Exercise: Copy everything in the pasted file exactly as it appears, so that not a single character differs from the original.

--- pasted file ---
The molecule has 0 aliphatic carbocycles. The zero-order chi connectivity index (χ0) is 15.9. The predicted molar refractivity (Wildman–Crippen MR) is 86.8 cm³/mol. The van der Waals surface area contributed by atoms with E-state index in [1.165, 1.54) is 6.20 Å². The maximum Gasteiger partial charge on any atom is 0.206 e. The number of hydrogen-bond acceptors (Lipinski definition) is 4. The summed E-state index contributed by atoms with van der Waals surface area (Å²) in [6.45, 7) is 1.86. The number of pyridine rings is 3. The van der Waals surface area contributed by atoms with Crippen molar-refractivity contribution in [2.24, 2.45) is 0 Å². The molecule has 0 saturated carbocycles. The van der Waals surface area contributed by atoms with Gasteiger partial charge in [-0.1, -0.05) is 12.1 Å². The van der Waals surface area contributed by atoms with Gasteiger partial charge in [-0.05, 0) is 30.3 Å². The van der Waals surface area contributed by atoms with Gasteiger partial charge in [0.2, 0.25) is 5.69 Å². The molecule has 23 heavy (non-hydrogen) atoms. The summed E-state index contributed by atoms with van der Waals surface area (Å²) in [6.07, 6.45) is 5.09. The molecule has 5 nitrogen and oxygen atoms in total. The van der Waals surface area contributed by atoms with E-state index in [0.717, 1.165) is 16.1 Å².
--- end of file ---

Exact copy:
The molecule has 0 aliphatic carbocycles. The zero-order chi connectivity index (χ0) is 15.9. The predicted molar refractivity (Wildman–Crippen MR) is 86.8 cm³/mol. The van der Waals surface area contributed by atoms with E-state index in [1.165, 1.54) is 6.20 Å². The maximum Gasteiger partial charge on any atom is 0.206 e. The number of hydrogen-bond acceptors (Lipinski definition) is 4. The summed E-state index contributed by atoms with van der Waals surface area (Å²) in [6.45, 7) is 1.86. The number of pyridine rings is 3. The van der Waals surface area contributed by atoms with Crippen molar-refractivity contribution in [2.24, 2.45) is 0 Å². The molecule has 0 saturated carbocycles. The van der Waals surface area contributed by atoms with Gasteiger partial charge in [-0.1, -0.05) is 12.1 Å². The van der Waals surface area contributed by atoms with Gasteiger partial charge in [-0.05, 0) is 30.3 Å². The van der Waals surface area contributed by atoms with Gasteiger partial charge in [0.2, 0.25) is 5.69 Å². The molecule has 23 heavy (non-hydrogen) atoms. The summed E-state index contributed by atoms with van der Waals surface area (Å²) in [6.07, 6.45) is 5.09. The molecule has 5 nitrogen and oxygen atoms in total. The van der Waals surface area contributed by atoms with E-state index in [0.717, 1.165) is 16.1 Å².